As I wrote in my last post, I tend to stay in profitable trades, taking profits at various points. I’ve been in this one since December 7 when I went short at 133.03. This is a long time for me as my trading style is geared to short-term trading. In fact, I woke up this morning saying to myself, maybe I should just close that trade out—it has, after all, been hovering around 250 pips profit the last couple of days. However, when I logged in this morning the pair had dropped back to a support level and is currently, as of 8:21 AM EST, at 373 pips profit. What I will do is see how it plays out the rest of the week. I am paying interest on this since I’m short. On the other hand, taking partial past profits on this trade of +43, +180, +264, and +360, means that what’s left is a small position so the interest isn’t a big problem. “Haha,” some could say. “Wasn’t that stupid to take profits off at the +43 pips when so many more pips were ahead?” Well, in hindsight we’re all perfect traders. My answer is no. I did what I did because I wasn’t sure of the future when it was up 43 pips.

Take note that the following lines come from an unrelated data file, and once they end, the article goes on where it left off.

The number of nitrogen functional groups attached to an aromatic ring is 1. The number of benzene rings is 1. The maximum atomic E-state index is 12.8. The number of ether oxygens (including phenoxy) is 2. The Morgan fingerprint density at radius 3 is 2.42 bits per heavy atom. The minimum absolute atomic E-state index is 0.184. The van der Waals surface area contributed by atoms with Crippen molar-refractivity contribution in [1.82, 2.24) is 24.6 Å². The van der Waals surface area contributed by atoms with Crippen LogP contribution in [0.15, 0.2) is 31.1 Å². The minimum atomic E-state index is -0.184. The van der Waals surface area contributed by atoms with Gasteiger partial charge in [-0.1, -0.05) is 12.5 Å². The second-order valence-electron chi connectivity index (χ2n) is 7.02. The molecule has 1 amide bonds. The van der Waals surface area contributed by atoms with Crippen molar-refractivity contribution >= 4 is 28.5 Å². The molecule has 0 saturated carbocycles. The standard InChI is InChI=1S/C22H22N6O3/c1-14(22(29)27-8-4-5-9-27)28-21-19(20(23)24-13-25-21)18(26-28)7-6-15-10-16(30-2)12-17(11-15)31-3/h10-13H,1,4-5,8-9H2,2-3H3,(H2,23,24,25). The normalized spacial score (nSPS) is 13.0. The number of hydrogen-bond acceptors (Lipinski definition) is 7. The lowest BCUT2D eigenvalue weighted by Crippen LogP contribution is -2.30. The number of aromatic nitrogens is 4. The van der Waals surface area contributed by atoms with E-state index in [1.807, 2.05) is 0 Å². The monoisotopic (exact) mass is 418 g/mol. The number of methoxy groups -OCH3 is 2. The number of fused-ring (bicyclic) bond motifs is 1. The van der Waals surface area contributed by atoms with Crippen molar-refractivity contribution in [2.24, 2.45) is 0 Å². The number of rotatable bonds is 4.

I’ve drawn horizontal lines on the daily chart, again in holiday green, that show support at 128.82, 126.89, and 124.37. It looks as though it might be trying to base at the 128.82 level as I write. If I wasn’t short would I try a long? Well, the beauty is that the stop can be fairly tight. However, there’s some negative sentiment against the Euro right now and the yen loves bad news (which means it strengthens) so one would have to be careful. Finally, although, I know I’m getting repetitious, thin liquidity means moves can be erratic. All good traders should be winding down their trading activities for the year and enjoying the holiday season.
Here’s the daily chart:
© Dianne Fecteau, 2009. No part of this material may be reproduced in any form, or referred to in any other publication, without the express written permission of the author.
My purpose in writing this blog is to show you how one trader, me, makes trading decisions and survives while trading Forex. One of the biggest problems I had when I first started trading was trying to apply the “rules” to actual trades. Another was the psychology—limiting losses and letting profits run. If you study my blog you’ll see how I deal with both those issues. So my writings are not trade recommendations but rather educational in purpose. You have to decide on your own approach to trading. Remember that trading is risky.